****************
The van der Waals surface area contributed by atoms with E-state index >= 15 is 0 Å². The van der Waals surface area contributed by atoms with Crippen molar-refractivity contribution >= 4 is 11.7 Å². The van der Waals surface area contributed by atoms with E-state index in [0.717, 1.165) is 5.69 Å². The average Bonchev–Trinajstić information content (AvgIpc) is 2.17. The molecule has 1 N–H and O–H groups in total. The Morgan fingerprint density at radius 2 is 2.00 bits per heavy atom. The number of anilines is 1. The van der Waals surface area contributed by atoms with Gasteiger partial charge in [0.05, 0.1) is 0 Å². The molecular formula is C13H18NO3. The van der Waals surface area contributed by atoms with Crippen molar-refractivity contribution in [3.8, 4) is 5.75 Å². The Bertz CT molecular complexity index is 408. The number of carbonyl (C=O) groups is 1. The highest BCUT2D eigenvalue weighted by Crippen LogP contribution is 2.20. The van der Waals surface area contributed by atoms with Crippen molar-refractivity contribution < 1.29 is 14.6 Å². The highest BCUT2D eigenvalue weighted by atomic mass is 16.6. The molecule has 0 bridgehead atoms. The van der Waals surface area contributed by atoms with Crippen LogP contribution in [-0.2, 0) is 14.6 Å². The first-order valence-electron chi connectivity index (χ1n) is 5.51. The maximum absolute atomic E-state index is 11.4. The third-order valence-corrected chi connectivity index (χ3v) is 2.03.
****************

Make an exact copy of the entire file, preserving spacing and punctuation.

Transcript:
The van der Waals surface area contributed by atoms with E-state index >= 15 is 0 Å². The van der Waals surface area contributed by atoms with Crippen molar-refractivity contribution >= 4 is 11.7 Å². The van der Waals surface area contributed by atoms with E-state index in [0.717, 1.165) is 5.69 Å². The average Bonchev–Trinajstić information content (AvgIpc) is 2.17. The molecule has 1 N–H and O–H groups in total. The Morgan fingerprint density at radius 2 is 2.00 bits per heavy atom. The number of anilines is 1. The van der Waals surface area contributed by atoms with Gasteiger partial charge in [0.05, 0.1) is 0 Å². The molecular formula is C13H18NO3. The van der Waals surface area contributed by atoms with Crippen molar-refractivity contribution in [3.8, 4) is 5.75 Å². The Bertz CT molecular complexity index is 408. The number of carbonyl (C=O) groups is 1. The highest BCUT2D eigenvalue weighted by Crippen LogP contribution is 2.20. The van der Waals surface area contributed by atoms with Crippen molar-refractivity contribution < 1.29 is 14.6 Å². The highest BCUT2D eigenvalue weighted by atomic mass is 16.6. The molecule has 0 bridgehead atoms. The van der Waals surface area contributed by atoms with Crippen LogP contribution in [-0.2, 0) is 14.6 Å². The first-order valence-electron chi connectivity index (χ1n) is 5.51. The maximum absolute atomic E-state index is 11.4. The third-order valence-corrected chi connectivity index (χ3v) is 2.03.